Friday Author: Seth Kaplan
Here is a story I heard from a world-renowned heart researcher. While the subject matter does not seem to have much to do with statin drugs, bear with me. It is relevant:
“Years ago, epidemiologists became aware of a calcium conundrum. In developed countries, like the United States, where one can get all the calcium one wishes, the rates of osteoporosis and joint replacement surgery showed consistent increases. But, in undeveloped or poor countries, where the populations had trouble getting calcium, records showed low levels of bone diseases and joint replacement surgeries. That is counterintuitive; how could it be?
“The forces of Western medicine investigated this bizarre phenomenon. After years of research, they discovered a substance that people consumed in abundance in poor countries, but not in wealthy ones, that led to dietary calcium finding its way to the bones and joints: Vitamin K2.”
Dietary sources of Vitamin K2 include broccoli, soybeans, and dark green leafy vegetables like kale, collards, turnip and beet greens, and spinach. In other words, vegetables, which most Americans do not eat in sufficient quantities but which other populations consume regularly. But, what does Vitamin K2 have to do with calcium?
Nutrients Must Be Absorbed To Be Useful
Scientists knew that, no matter how much calcium one consumed, a person could not absorb more than 500 milligrams in 12 hours. That is why, when calcium is prescribed or even bought over the counter, the instructions tell patients to take it in divided doses. Researchers also knew that, in addition to being hard to absorb, calcium can adhere to the epithelial cells lining blood vessels, especially those serving the heart.
To improve calcium absorption, which would help reduce osteopenia, osteoporosis, joint replacements, and other conditions, some doctors recommended to their post-menopausal female patients that they take a combination of calcium citrate (better absorbed than calcium carbonate), magnesium, Vitamin D3, and Vitamin K2. But, as so often occurs, taking this regimen conferred other benefits as well.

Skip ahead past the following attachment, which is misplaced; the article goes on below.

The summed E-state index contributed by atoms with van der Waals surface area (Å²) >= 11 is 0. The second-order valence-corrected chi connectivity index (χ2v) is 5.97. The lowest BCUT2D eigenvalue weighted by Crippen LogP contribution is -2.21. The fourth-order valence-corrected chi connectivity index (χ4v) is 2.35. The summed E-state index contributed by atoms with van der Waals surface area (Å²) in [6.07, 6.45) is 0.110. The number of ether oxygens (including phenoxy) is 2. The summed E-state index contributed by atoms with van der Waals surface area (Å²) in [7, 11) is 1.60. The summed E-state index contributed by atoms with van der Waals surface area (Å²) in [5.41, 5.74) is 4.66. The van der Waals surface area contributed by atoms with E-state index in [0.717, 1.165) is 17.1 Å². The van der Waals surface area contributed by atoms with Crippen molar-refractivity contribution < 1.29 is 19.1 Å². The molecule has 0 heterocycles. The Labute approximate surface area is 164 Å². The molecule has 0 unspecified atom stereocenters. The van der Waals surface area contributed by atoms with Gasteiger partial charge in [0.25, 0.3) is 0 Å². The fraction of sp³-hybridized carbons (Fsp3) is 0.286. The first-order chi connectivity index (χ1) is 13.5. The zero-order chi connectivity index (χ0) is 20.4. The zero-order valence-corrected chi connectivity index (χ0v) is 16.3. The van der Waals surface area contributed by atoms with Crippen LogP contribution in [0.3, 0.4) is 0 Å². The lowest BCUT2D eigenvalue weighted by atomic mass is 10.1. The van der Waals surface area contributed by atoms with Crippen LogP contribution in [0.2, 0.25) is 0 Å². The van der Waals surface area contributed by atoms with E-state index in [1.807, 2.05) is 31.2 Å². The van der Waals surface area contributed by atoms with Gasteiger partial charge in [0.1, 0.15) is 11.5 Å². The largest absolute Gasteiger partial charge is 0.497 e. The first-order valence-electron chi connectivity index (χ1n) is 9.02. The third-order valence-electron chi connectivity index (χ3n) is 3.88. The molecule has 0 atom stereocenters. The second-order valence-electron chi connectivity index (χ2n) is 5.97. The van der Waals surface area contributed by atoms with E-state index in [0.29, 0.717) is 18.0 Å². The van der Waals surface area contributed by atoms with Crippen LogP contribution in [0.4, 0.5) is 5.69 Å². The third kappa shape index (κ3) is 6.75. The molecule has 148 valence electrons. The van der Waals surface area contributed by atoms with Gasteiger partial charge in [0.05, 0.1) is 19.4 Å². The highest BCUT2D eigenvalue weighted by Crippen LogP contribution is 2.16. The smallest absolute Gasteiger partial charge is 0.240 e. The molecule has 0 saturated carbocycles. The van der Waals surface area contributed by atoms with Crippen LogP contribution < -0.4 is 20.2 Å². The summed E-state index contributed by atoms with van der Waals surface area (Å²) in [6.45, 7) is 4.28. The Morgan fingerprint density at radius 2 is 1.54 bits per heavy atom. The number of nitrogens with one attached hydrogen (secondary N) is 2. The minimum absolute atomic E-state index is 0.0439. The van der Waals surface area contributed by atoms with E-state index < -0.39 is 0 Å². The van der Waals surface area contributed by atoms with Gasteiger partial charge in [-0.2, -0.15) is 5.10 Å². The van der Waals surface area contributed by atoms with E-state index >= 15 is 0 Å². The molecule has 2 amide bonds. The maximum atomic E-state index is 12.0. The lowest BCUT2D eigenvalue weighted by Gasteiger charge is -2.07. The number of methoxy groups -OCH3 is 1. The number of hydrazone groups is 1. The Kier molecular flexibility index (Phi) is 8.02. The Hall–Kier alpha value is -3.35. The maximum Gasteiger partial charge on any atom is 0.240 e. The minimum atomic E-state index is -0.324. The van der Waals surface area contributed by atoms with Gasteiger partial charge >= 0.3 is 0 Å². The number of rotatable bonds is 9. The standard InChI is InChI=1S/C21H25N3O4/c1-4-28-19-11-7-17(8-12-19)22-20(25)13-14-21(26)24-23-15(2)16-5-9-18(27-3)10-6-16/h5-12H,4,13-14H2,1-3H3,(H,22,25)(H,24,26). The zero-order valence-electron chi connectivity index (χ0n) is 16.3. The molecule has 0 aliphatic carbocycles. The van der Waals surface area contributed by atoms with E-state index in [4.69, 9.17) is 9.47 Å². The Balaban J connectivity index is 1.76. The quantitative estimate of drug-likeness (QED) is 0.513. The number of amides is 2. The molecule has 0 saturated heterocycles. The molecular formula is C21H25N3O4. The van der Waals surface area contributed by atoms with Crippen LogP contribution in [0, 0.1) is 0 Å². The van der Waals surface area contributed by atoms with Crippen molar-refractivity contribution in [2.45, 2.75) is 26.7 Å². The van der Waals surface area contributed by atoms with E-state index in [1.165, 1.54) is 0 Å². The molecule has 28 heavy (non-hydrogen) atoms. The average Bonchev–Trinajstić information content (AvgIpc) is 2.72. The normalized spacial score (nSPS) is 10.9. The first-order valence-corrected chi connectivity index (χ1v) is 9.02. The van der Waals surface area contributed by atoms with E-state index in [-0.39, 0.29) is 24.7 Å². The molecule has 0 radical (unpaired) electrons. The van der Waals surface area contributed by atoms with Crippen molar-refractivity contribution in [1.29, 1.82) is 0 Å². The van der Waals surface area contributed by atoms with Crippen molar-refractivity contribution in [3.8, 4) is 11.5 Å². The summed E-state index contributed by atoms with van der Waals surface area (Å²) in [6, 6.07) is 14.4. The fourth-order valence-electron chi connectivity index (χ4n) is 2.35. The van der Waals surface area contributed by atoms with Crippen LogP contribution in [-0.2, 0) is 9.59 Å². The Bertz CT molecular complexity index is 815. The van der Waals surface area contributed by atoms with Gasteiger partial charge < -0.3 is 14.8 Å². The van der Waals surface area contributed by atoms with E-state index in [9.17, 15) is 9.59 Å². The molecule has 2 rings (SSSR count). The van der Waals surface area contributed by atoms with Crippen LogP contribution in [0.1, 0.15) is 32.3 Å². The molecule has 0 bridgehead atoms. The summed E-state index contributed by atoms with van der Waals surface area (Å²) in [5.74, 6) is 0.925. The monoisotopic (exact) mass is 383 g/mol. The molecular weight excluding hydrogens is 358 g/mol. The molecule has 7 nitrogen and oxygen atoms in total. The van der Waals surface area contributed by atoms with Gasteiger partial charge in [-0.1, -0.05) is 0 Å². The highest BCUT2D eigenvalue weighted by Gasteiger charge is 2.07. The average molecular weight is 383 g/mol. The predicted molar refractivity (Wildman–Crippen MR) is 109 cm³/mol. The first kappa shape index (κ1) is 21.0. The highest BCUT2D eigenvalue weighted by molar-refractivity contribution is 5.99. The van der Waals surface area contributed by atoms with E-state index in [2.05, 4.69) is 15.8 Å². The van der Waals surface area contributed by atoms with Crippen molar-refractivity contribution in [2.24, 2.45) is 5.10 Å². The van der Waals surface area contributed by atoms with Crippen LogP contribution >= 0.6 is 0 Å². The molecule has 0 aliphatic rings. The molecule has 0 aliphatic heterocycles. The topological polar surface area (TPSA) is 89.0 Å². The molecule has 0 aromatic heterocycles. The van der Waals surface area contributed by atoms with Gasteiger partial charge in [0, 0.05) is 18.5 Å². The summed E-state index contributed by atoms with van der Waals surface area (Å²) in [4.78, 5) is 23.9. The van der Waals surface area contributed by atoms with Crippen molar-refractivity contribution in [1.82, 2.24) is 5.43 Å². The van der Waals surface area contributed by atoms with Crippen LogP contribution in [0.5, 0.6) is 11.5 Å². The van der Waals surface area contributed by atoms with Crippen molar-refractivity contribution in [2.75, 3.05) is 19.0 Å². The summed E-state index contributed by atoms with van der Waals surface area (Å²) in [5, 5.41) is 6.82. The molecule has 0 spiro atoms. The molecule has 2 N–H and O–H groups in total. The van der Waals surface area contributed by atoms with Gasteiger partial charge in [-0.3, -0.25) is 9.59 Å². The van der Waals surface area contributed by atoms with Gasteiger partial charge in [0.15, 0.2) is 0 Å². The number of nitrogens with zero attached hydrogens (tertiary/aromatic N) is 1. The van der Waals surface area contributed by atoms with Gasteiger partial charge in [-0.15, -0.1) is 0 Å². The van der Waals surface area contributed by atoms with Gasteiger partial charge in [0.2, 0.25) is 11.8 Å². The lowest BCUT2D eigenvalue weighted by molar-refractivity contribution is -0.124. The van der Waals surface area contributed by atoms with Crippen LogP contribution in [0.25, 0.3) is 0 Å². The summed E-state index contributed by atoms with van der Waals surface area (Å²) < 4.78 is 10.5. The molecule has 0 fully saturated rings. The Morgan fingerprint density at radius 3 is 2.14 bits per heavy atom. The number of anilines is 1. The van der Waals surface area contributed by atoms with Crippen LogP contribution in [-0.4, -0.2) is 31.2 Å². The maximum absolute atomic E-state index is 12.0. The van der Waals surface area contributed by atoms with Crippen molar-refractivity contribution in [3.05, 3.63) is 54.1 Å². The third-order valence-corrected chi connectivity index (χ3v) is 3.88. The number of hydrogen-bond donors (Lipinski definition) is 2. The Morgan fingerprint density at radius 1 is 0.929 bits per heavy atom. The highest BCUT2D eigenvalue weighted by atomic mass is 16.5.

The Vitamin K2 helped more calcium get to the joints and bones while preventing it from causing calcification; i.e., calcium deposits inside heart blood vessels. And, now you can start to see how the elements in this tale relate to statins.
What Are Statins?
One side effect of taking statin drugs is that they block a molecule needed to product Vitamin K2, which protects the heart from calcification by re-directing calcium to bones and joints. Without K2’s protection, calcium can adhere to the walls of heart arteries, increasing the danger of heart attack and stroke.
And, since the calcium needed to support skeletal structures in the body doesn’t get to those targets, such a lack can cause skeletal weakness and attendant muscle pain. Statins also “strip out” coenzyme Q10, which helps in energy production and healthy heart function.
Why Take Statin Drugs?
For at least 20 years (actually longer if you count red yeast rice, an extract of Chinese club moss, that mimics the action of a statin), physicians have prescribed statins to lower serum cholesterol, or cholesterol produced by the liver, about 85% of the total. The amount is influenced partly by genetics, and partly by the individual’s liver functionality. The other 15% comes from dietary sources.
It is generally accepted among doctors today that there is no relationship between cholesterol and heart disease. In fact, a growing body of evidence indicates that these drugs accelerate hardening of the arteries and can cause, or worsen, heart failure.
Another, more subtle, effect of taking statins occurred with people who really lowered their cholesterol to, say, 120-140. These folks suddenly couldn’t find their keys, got lost more often, and generally had a lower level of cerebral function. The reason? The brain uses cholesterol as food. Cut off the brain’s food supply, and it cannot perform its functions.
Degrees of Truth
And yet, some patients and their doctors will unequivocally state that statins saved the patients’ lives by lowering cholesterol levels. Both conclusions contain degrees of truth. So, do not use what you read here to stop taking statins or any drug prescribed for you by a doctor. I have no scientific standing or medical training, although I have learned a lot over the years, and keep acquiring more knowledge that I share with you. Use it to formulate questions to ask your doctor, who has the knowledge of your specific medical history and conditions and the training and clinical experience to make informed decisions and recommendations.
Medical knowledge changes rapidly, but physicians cannot keep up and still practice within the strictures of their licenses. Without such limitations on my inquiries, learning, and sources, I hope to bring to you information you may not have that can result in better interactions between you and your doctor(s).